The Filtron cold brew coffee maker is one of the market’s best beloved, and that’s really saying something, considering that it looks like a plastic planter perched on top of a wine carafe. But what it lacks in sophistication, it makes up for in price point to quality ratio. With a one-two punch of wool and paper filter plus grounds guard disc, you end up with a high-quality, sediment-free cold brew that lets your specialty roasted coffee flaunt its flavor profile. Moreover, we have to say that the glass decanter on its own is pretty classy — definitely something you can proudly place on a summer brunch table. Since the whole thing hides in your fridge while brewing anyway, who cares if the setup looks like you’re making worm tea in your kitchen? Nobody’s going to know.
A word of warning, though. At 1.5 liters in volume and 12-16 hours processing time, the Filtron only makes cold brew batches in one size: big.
Need your homemade cold brew yesterday? The Dash lives up to its name, cranking out 1.5 liters of cold coffee concentrate in 15 minutes or less. Just throw the grounds in the container, fill the carafe with water and turn the dial — your cold brew will be ready and chilling before you even get out of the shower. (Don’t have time for a shower? The Dash can have a slightly-less-intense-but-still-effective cold brew ready for you in five.) It’s just as easy to clean by simply running plain water through the system one time. With a 42-ounce BPA-free carafe, reusable filter, and dishwasher-safe construction, the Dash will make you laugh twice as hard at those suckers queuing up at your local cafe for a $5 beverage that took 12 hours to brew.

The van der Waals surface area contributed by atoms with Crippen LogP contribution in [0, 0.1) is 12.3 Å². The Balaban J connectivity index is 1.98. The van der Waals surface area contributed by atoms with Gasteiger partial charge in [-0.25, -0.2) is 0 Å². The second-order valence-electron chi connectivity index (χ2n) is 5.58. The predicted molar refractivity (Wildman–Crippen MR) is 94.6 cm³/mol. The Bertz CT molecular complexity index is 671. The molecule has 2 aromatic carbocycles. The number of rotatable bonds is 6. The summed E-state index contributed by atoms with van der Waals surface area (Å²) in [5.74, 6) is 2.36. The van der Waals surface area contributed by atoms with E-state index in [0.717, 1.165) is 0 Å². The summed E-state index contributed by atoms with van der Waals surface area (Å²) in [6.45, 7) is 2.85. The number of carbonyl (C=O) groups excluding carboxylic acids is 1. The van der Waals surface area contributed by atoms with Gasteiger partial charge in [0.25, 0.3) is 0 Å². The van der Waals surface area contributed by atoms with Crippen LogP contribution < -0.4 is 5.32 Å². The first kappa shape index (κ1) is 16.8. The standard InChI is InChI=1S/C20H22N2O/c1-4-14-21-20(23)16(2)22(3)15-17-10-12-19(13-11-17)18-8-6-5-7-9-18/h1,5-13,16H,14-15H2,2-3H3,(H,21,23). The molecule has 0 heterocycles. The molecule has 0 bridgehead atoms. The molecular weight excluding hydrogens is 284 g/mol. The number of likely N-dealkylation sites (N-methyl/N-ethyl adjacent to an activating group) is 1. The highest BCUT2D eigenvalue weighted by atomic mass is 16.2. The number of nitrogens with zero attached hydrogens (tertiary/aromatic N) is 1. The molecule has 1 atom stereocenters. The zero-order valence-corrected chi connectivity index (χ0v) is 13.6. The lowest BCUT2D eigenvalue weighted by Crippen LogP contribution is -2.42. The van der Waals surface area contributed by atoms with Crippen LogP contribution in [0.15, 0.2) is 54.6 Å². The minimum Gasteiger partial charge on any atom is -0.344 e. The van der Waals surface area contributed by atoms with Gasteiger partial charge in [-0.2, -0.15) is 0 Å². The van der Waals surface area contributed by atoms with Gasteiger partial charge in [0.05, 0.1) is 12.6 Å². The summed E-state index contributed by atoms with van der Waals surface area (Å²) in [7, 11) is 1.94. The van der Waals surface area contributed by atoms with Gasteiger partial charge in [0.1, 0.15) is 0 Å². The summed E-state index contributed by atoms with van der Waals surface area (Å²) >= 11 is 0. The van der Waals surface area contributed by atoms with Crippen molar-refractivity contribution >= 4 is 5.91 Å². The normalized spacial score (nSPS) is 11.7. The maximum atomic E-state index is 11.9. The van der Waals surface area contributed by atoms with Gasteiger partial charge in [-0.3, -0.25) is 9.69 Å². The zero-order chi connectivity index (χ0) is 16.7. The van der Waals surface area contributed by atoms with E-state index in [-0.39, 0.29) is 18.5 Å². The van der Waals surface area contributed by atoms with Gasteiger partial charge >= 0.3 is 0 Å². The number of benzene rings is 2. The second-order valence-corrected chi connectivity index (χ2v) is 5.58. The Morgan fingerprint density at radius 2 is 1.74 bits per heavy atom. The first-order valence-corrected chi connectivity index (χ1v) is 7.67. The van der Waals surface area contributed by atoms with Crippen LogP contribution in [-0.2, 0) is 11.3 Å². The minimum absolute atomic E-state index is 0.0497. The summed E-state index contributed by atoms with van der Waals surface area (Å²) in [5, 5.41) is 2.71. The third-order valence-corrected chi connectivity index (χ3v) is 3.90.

As you can see, the cold brew maker market makes a steep jump from the $50 range to the $150-plus range. That extra margin buys you extra sophistication, superior taste, and in the case of the Lymor, a glorious beer-like head on your glass of cold brew. You know what they say — you eat (or drink) with your eyes first.